Isn’t it “nicer” to use using Mod: f; f(x) rather than import Mod; Mod.f(x)? Just curious why you recommend import…


@kristoffer.carlsson, @ChrisRackauckas, @tkoolen Could one eat the cake and have it too?

Look Ma, no exports!

module mmm
function test()
    println("in test()")
function folly()
    println("in folly()")

Hence to use these functions one must qualify them or bring them in explicitly.

julia> include("mmm.jl")

julia> mmm.folly()
in folly()

julia> using mmm: folly

julia> folly()
in folly()

And here is the explicit API:

module mmm_API
using mmm: test, folly
export test, folly

which is used as

julia> include("mmm_API.jl")

julia> using mmm_API

julia> folly()
in folly()

So if you are inclined to make it real clear where the functions are coming from, use mmm; otherwise use the API module.


Or if you just did what I noted earlier, you’d get all of that with less work. using exported names into the namespace. import doesn’t. Problem solved without an extra module, and it’s consistent across all of Julia.


I am sorry. I need a bit more clarity. What exactly ARE you saying?


import mmm_API is the same as using mmm, so making the two modules is unnecessary since there’s already a way to turn off exporting if you don’t want it.


Importing exported functions with using is sometimes useful, especially for interactive environments (e.g. Jupyter, RPEL) and for development. So, I’d say :+1: to use export in some modules.

What I dislike is using using in source code because it hides the origin of names used in the code. In such a case, we can always use import and explicitly prefix names with the module name, or, explicitly import names from the module if those names are frequently used in the code.


The current usage of export has two (related) roles:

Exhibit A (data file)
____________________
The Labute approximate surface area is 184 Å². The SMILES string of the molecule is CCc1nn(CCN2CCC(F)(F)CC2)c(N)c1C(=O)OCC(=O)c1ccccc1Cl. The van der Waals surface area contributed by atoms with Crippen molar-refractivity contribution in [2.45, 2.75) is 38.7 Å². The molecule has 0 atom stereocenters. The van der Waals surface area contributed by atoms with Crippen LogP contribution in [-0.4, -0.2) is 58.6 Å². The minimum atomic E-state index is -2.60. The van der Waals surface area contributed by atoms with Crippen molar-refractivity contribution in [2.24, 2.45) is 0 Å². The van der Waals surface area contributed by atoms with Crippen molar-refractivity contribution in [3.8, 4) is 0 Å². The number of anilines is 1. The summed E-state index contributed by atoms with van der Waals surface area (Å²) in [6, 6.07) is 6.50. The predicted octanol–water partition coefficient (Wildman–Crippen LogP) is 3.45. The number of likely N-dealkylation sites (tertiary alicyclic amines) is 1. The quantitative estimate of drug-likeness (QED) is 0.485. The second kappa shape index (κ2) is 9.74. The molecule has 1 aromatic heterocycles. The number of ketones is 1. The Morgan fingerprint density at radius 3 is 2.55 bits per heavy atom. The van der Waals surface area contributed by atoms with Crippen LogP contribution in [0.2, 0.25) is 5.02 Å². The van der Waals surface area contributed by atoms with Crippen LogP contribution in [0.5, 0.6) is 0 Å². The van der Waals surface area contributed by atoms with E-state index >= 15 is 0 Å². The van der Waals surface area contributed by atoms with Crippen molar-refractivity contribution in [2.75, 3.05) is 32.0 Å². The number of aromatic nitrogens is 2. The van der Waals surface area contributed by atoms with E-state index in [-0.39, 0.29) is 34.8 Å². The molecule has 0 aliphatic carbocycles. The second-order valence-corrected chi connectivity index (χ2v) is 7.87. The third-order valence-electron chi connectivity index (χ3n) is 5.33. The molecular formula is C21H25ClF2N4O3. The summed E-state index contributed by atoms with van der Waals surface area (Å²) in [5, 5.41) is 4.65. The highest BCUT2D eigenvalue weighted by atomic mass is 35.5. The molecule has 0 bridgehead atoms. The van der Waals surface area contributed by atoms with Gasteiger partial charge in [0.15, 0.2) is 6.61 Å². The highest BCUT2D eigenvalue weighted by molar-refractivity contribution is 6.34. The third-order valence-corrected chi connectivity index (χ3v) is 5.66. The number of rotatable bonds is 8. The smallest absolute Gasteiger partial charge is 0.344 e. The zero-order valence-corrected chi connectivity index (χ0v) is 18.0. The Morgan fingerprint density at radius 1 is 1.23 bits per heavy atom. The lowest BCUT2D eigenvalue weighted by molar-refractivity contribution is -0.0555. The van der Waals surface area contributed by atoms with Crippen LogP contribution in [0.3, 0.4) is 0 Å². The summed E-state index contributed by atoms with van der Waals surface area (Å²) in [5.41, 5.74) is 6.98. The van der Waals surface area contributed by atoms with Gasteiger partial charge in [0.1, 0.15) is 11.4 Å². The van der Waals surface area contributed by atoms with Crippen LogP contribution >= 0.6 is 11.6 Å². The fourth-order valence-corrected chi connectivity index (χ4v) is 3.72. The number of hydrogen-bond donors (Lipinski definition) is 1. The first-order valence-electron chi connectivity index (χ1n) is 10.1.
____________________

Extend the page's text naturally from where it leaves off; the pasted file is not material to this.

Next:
1. a shorthand for documenting the API (“this is exported so you should read its documentation, this isn’t so think before you use it”),

  2. quickly importing a consistent set of nouns and verbs that was determined by the package authors to be useful, with various trade-offs in mind (eg conflicts with other packages).

There is no consistent standard, so the package authors rely on tradition, example, and their own preferences about what to export.

I think that writing good documentation and a consistent API with a few symbols that need to be imported explicitly makes no explicit exports viable. Some packages indeed do this; AD is a good example.

OTOH, some packages (and collections of packages) cultivate a consistent API that is exported, and make sure that there are no conflicts; sometimes with the use of packages with the sole purpose of defining and exporting some skeleton of a generic interface. JuliaStats is an example of this.

I think that the point you are making is valid. On the other hand, some languages treat their namespaces differently, eg in R the whole API is imported by default for libraries, so most users don’t even need to think about namespaces. For users coming from these languages, starting everything with a set of imports may be unusual, especially in interactive use.